Academic journal article Journal of Information Technology Education

An Agent System to Support Student Teams Working Online

Academic journal article Journal of Information Technology Education

An Agent System to Support Student Teams Working Online

Article excerpt


The higher education sector is being encouraged to provide more teaching materials and modules online, both as part of distance learning provision and as supplementary aids to learning for campus based courses (Eisenberg, 1998). Indeed technology has the potential to change the ways in which we teach and support students in the traditional university beyond recognition (Laurillard, 1993). There are difficulties in providing online tutorial support for students, and a particular problem is how students online can gain the same learning experiences as traditional campus based students (Thomas, Carswell, Price, Petra, 1998). The application of software agents to various online tasks has led to research into the ways in which agents may be used to support students online. In particular software agents may be used to help students search the Internet, share information with others and undertake group projects online. In this paper an agent system for supporting the maintenance tasks of group projects is described. The structure of a prototype system to support the planning stages of a group project is given, based upon research into problems students experience when carrying out group projects face to face.

Software Agents

The concept of an agent originates from human agents that provide services, such as estate agents and travel agents. These agents have specialist skills, access to relevant information, contacts for obtaining information and are focused on a particular task. In the same way software agents are autonomous systems that work on behalf of a user (Bradshaw, 1997). They exhibit the ability to recognise what the user needs to accomplish and reacts to the user's input. A more formal definition is:

An agent is a self-contained, concurrently executing software process, which encapsulates the current state in terms of knowledge, and is able to communicate with other agents through message passing (Wooldridge & Jennings, 1994).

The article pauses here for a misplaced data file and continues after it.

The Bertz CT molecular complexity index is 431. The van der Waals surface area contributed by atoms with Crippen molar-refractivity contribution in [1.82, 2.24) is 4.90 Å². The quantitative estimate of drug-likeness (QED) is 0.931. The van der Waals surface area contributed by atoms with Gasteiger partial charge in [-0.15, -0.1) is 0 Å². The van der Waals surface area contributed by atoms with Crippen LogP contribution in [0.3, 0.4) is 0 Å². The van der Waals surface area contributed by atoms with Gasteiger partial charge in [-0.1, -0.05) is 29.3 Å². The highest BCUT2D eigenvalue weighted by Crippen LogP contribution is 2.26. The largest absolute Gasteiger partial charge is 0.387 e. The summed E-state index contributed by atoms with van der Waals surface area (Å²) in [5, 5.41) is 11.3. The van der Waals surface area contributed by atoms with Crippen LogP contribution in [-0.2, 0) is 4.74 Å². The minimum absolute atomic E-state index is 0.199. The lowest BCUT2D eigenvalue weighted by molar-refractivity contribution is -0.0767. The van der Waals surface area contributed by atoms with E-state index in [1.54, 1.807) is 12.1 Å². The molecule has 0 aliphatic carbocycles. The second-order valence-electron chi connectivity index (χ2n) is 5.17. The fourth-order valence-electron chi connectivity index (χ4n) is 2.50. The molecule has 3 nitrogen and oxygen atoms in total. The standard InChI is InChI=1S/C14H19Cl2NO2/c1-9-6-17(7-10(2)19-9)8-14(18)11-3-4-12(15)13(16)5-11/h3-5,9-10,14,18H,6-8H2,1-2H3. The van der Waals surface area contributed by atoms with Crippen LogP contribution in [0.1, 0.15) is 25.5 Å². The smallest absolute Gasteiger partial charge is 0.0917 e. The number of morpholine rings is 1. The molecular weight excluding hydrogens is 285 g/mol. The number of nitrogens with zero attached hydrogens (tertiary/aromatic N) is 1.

A software agent may operate in isolation, working on behalf of an individual, but their power derives from an ability to communicate with other agents to fulfil tasks they would be unable to complete alone. Typically a multi-agent system may consist of several agents, each capable of performing a different task autonomously. A network of agent systems, communicating over a wide area network (WAN) or a local area network (LAN), will make use of Internet connectivity to pass messages between each other. These multi-agent systems are the main thrust of current research, and have arisen as a result of the massive global infrastructure of networks now available.

Agent technology is a relatively new field of applying artificial intelligence (AI) to practical areas, e.g. knowledge management (Ferneley & Berney, 1999) and Internet searchbots (Lieberman, 1997). There are several examples of software agents acting as Internet search bots, such as Phibot or MySpiders, some combine the search facilities provided by several search engines into a more powerful search agent, attempting to reduce the information overload potentially experienced by people performing searches on the Internet (Henninger, 2002; Pant & Menczer, 2002).

Online Learning

The potential for using the Internet and the multimedia capabilities of technology for learning is great. Benefits may include provision for disadvantaged students as well as cost savings through economies of scale or automation of the teaching processes; also, embracing video, audio and animation may help the learning process (Stephenson, 2001). E-learning is a term applied to systems for distance learning (Rudenstein, 1998), software to support students taking a campusbased course, or simply online documentation for teaching (O'Hagan, 1998; Thomas et al., 1998). Online learners rely on Internet connections to communicate with institutions, tutors and other learners, and there is often a sense of isolation from the support of others. …

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